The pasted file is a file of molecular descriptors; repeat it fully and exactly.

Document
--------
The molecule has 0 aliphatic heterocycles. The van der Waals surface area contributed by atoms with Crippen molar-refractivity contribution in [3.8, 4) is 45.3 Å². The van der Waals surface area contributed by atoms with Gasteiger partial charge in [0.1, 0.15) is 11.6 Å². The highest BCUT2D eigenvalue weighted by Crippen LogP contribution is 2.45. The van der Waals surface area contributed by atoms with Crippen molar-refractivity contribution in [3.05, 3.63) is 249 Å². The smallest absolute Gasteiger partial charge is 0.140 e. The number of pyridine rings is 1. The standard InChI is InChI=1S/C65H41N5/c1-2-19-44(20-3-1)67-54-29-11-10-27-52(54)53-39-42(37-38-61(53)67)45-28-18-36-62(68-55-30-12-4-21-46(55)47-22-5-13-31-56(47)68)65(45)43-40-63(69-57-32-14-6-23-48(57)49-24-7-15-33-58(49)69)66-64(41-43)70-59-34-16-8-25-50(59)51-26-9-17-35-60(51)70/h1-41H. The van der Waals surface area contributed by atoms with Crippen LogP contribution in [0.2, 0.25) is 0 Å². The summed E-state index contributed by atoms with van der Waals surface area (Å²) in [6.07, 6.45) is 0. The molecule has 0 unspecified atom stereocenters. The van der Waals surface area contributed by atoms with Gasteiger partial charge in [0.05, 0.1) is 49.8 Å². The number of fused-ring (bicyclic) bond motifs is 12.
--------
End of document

The molecule has 0 aliphatic heterocycles. The van der Waals surface area contributed by atoms with Crippen molar-refractivity contribution in [3.8, 4) is 45.3 Å². The van der Waals surface area contributed by atoms with Gasteiger partial charge in [0.1, 0.15) is 11.6 Å². The highest BCUT2D eigenvalue weighted by Crippen LogP contribution is 2.45. The van der Waals surface area contributed by atoms with Crippen molar-refractivity contribution in [3.05, 3.63) is 249 Å². The smallest absolute Gasteiger partial charge is 0.140 e. The number of pyridine rings is 1. The standard InChI is InChI=1S/C65H41N5/c1-2-19-44(20-3-1)67-54-29-11-10-27-52(54)53-39-42(37-38-61(53)67)45-28-18-36-62(68-55-30-12-4-21-46(55)47-22-5-13-31-56(47)68)65(45)43-40-63(69-57-32-14-6-23-48(57)49-24-7-15-33-58(49)69)66-64(41-43)70-59-34-16-8-25-50(59)51-26-9-17-35-60(51)70/h1-41H. The van der Waals surface area contributed by atoms with Crippen LogP contribution in [0.2, 0.25) is 0 Å². The summed E-state index contributed by atoms with van der Waals surface area (Å²) in [6.07, 6.45) is 0. The molecule has 0 unspecified atom stereocenters. The van der Waals surface area contributed by atoms with Gasteiger partial charge in [0.05, 0.1) is 49.8 Å². The number of fused-ring (bicyclic) bond motifs is 12.